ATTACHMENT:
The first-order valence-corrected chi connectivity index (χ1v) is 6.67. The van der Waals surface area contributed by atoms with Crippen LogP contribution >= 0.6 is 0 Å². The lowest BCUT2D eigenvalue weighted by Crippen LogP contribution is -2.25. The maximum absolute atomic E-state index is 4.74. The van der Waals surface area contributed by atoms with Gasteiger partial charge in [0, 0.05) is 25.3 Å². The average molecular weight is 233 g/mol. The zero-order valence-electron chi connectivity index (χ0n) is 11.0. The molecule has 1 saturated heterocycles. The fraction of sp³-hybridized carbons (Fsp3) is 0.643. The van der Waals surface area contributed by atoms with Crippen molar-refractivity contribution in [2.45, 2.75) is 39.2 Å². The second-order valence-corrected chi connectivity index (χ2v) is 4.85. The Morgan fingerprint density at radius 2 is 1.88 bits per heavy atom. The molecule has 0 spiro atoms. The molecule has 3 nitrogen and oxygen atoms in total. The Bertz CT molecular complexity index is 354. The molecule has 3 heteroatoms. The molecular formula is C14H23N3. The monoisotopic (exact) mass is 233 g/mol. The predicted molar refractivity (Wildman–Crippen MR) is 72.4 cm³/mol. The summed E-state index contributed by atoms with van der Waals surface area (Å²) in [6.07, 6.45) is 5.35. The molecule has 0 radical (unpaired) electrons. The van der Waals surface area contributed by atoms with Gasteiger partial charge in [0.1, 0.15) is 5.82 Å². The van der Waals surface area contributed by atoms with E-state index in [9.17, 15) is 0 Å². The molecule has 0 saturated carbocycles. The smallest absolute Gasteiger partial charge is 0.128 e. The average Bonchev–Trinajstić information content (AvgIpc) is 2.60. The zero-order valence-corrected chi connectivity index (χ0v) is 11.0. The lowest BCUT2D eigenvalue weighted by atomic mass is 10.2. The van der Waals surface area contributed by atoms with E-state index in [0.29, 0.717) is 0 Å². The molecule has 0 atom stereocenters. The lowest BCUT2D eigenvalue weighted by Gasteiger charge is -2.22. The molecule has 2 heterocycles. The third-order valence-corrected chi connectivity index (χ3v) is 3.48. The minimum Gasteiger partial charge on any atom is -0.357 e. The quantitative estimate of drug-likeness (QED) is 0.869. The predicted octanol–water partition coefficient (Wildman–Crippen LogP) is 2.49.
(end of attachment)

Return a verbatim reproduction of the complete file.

The first-order valence-corrected chi connectivity index (χ1v) is 6.67. The van der Waals surface area contributed by atoms with Crippen LogP contribution >= 0.6 is 0 Å². The lowest BCUT2D eigenvalue weighted by Crippen LogP contribution is -2.25. The maximum absolute atomic E-state index is 4.74. The van der Waals surface area contributed by atoms with Gasteiger partial charge in [0, 0.05) is 25.3 Å². The average molecular weight is 233 g/mol. The zero-order valence-electron chi connectivity index (χ0n) is 11.0. The molecule has 1 saturated heterocycles. The fraction of sp³-hybridized carbons (Fsp3) is 0.643. The van der Waals surface area contributed by atoms with Crippen molar-refractivity contribution in [2.45, 2.75) is 39.2 Å². The second-order valence-corrected chi connectivity index (χ2v) is 4.85. The Morgan fingerprint density at radius 2 is 1.88 bits per heavy atom. The molecule has 0 spiro atoms. The molecule has 3 nitrogen and oxygen atoms in total. The Bertz CT molecular complexity index is 354. The molecule has 3 heteroatoms. The molecular formula is C14H23N3. The monoisotopic (exact) mass is 233 g/mol. The predicted molar refractivity (Wildman–Crippen MR) is 72.4 cm³/mol. The summed E-state index contributed by atoms with van der Waals surface area (Å²) in [6.07, 6.45) is 5.35. The molecule has 0 radical (unpaired) electrons. The van der Waals surface area contributed by atoms with Gasteiger partial charge in [0.1, 0.15) is 5.82 Å². The van der Waals surface area contributed by atoms with E-state index in [9.17, 15) is 0 Å². The molecule has 0 saturated carbocycles. The smallest absolute Gasteiger partial charge is 0.128 e. The average Bonchev–Trinajstić information content (AvgIpc) is 2.60. The zero-order valence-corrected chi connectivity index (χ0v) is 11.0. The lowest BCUT2D eigenvalue weighted by atomic mass is 10.2. The van der Waals surface area contributed by atoms with E-state index in [0.29, 0.717) is 0 Å². The molecule has 0 atom stereocenters. The lowest BCUT2D eigenvalue weighted by Gasteiger charge is -2.22. The molecule has 2 heterocycles. The third-order valence-corrected chi connectivity index (χ3v) is 3.48. The minimum Gasteiger partial charge on any atom is -0.357 e. The quantitative estimate of drug-likeness (QED) is 0.869. The predicted octanol–water partition coefficient (Wildman–Crippen LogP) is 2.49.